The combination of a wealthy landed aristocracy, an opulent westernized bourgeoisie, and a proximity to the breeding areas of Arabia Deserta helped turn Lebanon into a main center of Desert Arabian horse breeding and racing in the first half of the 20thcentury. The current Beirut racetrack, the Hippodrome des Pins, dates back to 1915. In addition to absorbing the national horse production, it attracted horses from all over the Middle East, mostly from Syria and Jordan. The Beirut racetrack enjoyed its heyday in the 1930s and ‘40s. It was a focal point of the Beirut social scene and the mirror of its prosperity and assimilation of Western values. The racehorses that epitomized this period best were the Desert Arabians Ghazwan, a Kuhaylan al-??Kharas from Hims in Syria, and Mach’al, an Ubayyan Sharrak bred by the Dandashi clans of Tall Kalakh.
The Dandashi landowners of Tall Kalakh, an area in western Syria close to the Lebanon border, were famous horse breeders during the 19th and first half of the 20th centuries. They gathered some of the best lines of Desert Arabians from the Sb’aah tribes, and bred some of the most famous horses of their era. Their strains of Kuhaylan Nowak, Saglawi Ibn Zubayni, Jilfan Sattam al-??Bulad, and Ubayyan Sharrak were especially renowned. The black stallion O’bajan, imported to Babolna, Hungary, by Michael Fadlallah al-??Haddad in 1902, was one their horses. Many other smaller breeders flourished, especially in the fertile plains of Akkar in northern Lebanon, and the Biqaa valley in the east.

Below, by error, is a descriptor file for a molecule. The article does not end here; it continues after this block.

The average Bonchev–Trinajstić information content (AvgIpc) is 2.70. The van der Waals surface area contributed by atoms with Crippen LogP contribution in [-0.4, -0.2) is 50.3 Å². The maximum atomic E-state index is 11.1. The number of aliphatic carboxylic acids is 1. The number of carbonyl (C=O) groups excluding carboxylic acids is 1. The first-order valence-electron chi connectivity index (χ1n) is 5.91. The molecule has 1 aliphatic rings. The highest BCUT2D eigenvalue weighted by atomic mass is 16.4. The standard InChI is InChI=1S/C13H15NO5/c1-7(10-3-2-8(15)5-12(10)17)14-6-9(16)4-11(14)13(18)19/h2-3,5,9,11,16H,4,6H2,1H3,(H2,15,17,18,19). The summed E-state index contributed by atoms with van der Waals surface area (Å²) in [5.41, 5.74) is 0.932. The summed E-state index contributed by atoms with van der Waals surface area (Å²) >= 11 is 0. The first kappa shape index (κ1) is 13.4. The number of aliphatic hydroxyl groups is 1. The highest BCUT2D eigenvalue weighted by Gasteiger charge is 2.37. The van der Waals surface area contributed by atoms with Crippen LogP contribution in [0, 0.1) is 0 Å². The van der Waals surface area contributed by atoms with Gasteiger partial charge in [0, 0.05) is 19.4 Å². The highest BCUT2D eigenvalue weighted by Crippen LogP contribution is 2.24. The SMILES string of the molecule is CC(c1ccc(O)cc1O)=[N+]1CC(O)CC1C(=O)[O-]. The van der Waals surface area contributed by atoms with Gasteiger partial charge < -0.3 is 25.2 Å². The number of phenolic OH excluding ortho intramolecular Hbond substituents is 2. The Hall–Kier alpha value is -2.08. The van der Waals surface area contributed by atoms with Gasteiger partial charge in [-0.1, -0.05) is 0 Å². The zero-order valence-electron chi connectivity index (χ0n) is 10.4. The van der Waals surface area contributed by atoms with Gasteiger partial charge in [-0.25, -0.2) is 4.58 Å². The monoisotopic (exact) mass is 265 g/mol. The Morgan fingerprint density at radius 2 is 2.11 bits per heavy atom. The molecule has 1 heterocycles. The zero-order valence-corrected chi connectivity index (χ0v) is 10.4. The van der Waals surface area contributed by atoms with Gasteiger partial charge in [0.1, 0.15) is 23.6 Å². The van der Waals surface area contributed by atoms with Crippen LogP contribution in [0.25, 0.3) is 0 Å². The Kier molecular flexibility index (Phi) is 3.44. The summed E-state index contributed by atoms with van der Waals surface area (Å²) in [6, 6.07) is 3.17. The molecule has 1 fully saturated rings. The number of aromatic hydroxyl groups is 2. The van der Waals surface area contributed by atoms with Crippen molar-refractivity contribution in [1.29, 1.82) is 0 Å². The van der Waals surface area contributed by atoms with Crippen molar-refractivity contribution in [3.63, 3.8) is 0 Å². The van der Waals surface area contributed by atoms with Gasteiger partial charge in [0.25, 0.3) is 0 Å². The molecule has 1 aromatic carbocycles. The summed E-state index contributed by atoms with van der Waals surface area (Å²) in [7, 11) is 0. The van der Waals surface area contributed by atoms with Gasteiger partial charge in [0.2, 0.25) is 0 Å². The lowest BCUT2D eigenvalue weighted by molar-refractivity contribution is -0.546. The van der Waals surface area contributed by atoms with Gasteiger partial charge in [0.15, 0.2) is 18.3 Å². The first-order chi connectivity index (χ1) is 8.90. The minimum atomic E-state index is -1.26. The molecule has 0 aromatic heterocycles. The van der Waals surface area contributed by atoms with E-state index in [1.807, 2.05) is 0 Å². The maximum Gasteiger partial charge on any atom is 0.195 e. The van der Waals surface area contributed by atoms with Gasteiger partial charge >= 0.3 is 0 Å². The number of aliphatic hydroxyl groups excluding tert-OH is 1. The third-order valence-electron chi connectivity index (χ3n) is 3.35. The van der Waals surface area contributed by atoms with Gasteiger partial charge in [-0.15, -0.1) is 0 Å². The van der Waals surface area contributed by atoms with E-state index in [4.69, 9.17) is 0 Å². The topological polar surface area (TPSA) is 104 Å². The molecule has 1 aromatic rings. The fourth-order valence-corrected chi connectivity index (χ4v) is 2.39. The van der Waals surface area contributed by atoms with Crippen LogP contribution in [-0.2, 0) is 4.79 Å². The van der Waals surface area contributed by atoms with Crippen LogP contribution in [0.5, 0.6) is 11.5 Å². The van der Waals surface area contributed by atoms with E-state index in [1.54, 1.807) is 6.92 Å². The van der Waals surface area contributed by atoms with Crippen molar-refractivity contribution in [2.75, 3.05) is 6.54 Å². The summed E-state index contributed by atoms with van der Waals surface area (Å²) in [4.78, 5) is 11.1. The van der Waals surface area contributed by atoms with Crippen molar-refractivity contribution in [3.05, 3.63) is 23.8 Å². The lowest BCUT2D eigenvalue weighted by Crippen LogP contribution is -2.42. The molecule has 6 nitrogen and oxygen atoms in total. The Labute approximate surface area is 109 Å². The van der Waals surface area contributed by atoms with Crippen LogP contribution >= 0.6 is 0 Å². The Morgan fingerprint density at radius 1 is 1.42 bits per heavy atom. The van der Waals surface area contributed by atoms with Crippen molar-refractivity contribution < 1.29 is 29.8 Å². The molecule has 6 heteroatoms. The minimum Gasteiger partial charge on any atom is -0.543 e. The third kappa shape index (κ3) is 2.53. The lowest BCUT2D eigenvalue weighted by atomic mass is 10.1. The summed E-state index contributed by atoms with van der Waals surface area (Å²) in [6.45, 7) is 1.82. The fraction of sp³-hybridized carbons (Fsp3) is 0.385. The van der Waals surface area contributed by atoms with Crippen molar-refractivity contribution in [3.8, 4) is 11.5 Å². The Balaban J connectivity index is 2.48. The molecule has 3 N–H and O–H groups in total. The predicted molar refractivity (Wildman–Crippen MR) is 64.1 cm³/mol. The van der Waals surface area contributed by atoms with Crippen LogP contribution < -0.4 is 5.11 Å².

By the mid-??1950s the Beirut racetrack also began to attract Iraqi horses from Bagdad and its vicinity. These horses were taller, stronger, and certainly faster than the small, sturdy Lebanese Desert Arabians who had so far constituted the bulk of racehorses. They also had a sizeable amount of English Thoroughbred blood (at least 25 percent), tracing to the English Thoroughbred Tabib. Tabib himself had raced in Beirut in the 1930s, and was later sent to Iraq where his progeny filled the Bagdad and Basra racetracks. Whether the gentlemen who had imported Tabib’s grandsons to Beirut were aware of this fact remains an open question. Some evidence indicates they were. It is known that the same folks who had kicked Tabib out of Beirut 20 years earlier went back and imported his grandsons, and — much worse — used these stallions on their Lebanese Desert Arabian mares.